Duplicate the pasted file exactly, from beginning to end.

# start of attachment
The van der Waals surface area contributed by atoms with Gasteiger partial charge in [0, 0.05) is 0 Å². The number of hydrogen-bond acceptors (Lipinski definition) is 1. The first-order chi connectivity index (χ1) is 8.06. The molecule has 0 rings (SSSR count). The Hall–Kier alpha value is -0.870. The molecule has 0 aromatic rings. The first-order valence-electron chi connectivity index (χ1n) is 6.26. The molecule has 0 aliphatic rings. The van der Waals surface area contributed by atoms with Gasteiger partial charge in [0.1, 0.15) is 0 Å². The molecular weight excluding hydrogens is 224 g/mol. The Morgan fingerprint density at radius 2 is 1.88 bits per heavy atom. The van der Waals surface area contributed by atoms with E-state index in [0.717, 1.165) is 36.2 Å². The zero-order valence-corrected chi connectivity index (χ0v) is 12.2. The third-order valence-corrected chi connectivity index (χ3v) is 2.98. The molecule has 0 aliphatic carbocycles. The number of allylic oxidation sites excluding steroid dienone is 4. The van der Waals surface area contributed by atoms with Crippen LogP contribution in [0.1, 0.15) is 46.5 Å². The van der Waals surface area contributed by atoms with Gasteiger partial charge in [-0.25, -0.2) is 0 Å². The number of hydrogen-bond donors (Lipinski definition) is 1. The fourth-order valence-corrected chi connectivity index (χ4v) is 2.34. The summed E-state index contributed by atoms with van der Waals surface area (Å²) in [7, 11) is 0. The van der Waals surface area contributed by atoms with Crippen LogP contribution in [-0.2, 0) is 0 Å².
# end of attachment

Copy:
The van der Waals surface area contributed by atoms with Gasteiger partial charge in [0, 0.05) is 0 Å². The number of hydrogen-bond acceptors (Lipinski definition) is 1. The first-order chi connectivity index (χ1) is 8.06. The molecule has 0 rings (SSSR count). The Hall–Kier alpha value is -0.870. The molecule has 0 aromatic rings. The first-order valence-electron chi connectivity index (χ1n) is 6.26. The molecule has 0 aliphatic rings. The van der Waals surface area contributed by atoms with Gasteiger partial charge in [0.1, 0.15) is 0 Å². The molecular weight excluding hydrogens is 224 g/mol. The Morgan fingerprint density at radius 2 is 1.88 bits per heavy atom. The van der Waals surface area contributed by atoms with E-state index in [0.717, 1.165) is 36.2 Å². The zero-order valence-corrected chi connectivity index (χ0v) is 12.2. The third-order valence-corrected chi connectivity index (χ3v) is 2.98. The molecule has 0 aliphatic carbocycles. The number of allylic oxidation sites excluding steroid dienone is 4. The van der Waals surface area contributed by atoms with Crippen LogP contribution in [0.1, 0.15) is 46.5 Å². The van der Waals surface area contributed by atoms with Gasteiger partial charge in [-0.25, -0.2) is 0 Å². The number of hydrogen-bond donors (Lipinski definition) is 1. The fourth-order valence-corrected chi connectivity index (χ4v) is 2.34. The summed E-state index contributed by atoms with van der Waals surface area (Å²) in [7, 11) is 0. The van der Waals surface area contributed by atoms with Crippen LogP contribution in [-0.2, 0) is 0 Å².